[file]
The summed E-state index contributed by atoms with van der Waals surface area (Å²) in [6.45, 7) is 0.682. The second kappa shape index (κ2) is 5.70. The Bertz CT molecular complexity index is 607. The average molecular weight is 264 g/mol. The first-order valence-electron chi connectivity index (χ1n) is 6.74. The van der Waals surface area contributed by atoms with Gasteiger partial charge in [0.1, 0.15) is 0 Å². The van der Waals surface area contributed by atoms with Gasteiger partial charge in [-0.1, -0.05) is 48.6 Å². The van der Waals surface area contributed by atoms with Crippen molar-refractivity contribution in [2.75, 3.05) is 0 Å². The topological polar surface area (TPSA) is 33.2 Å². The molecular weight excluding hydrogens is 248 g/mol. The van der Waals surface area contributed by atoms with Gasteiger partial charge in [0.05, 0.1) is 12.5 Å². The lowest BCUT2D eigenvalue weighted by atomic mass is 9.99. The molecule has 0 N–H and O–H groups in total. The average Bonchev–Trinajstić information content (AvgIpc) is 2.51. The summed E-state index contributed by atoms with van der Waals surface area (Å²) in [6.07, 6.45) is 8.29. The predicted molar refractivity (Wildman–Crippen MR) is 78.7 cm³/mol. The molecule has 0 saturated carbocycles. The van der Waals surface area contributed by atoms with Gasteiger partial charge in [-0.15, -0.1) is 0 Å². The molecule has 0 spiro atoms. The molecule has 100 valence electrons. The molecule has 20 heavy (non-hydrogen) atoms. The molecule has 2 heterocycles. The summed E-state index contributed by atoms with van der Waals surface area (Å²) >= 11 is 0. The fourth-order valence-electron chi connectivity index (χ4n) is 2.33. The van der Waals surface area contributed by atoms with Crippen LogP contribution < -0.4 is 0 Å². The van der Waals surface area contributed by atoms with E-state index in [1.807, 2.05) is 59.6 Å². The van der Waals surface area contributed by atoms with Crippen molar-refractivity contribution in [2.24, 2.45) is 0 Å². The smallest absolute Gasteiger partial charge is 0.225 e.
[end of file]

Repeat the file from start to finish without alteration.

The summed E-state index contributed by atoms with van der Waals surface area (Å²) in [6.45, 7) is 0.682. The second kappa shape index (κ2) is 5.70. The Bertz CT molecular complexity index is 607. The average molecular weight is 264 g/mol. The first-order valence-electron chi connectivity index (χ1n) is 6.74. The van der Waals surface area contributed by atoms with Gasteiger partial charge in [0.1, 0.15) is 0 Å². The van der Waals surface area contributed by atoms with Gasteiger partial charge in [-0.1, -0.05) is 48.6 Å². The van der Waals surface area contributed by atoms with Crippen molar-refractivity contribution in [2.75, 3.05) is 0 Å². The topological polar surface area (TPSA) is 33.2 Å². The molecular weight excluding hydrogens is 248 g/mol. The van der Waals surface area contributed by atoms with Gasteiger partial charge in [0.05, 0.1) is 12.5 Å². The lowest BCUT2D eigenvalue weighted by atomic mass is 9.99. The molecule has 0 N–H and O–H groups in total. The average Bonchev–Trinajstić information content (AvgIpc) is 2.51. The summed E-state index contributed by atoms with van der Waals surface area (Å²) in [6.07, 6.45) is 8.29. The predicted molar refractivity (Wildman–Crippen MR) is 78.7 cm³/mol. The molecule has 0 saturated carbocycles. The van der Waals surface area contributed by atoms with Gasteiger partial charge in [-0.15, -0.1) is 0 Å². The molecule has 0 spiro atoms. The molecule has 100 valence electrons. The molecule has 20 heavy (non-hydrogen) atoms. The molecule has 2 heterocycles. The summed E-state index contributed by atoms with van der Waals surface area (Å²) >= 11 is 0. The fourth-order valence-electron chi connectivity index (χ4n) is 2.33. The van der Waals surface area contributed by atoms with Crippen LogP contribution < -0.4 is 0 Å². The van der Waals surface area contributed by atoms with E-state index in [1.807, 2.05) is 59.6 Å². The van der Waals surface area contributed by atoms with Crippen molar-refractivity contribution in [2.24, 2.45) is 0 Å². The smallest absolute Gasteiger partial charge is 0.225 e.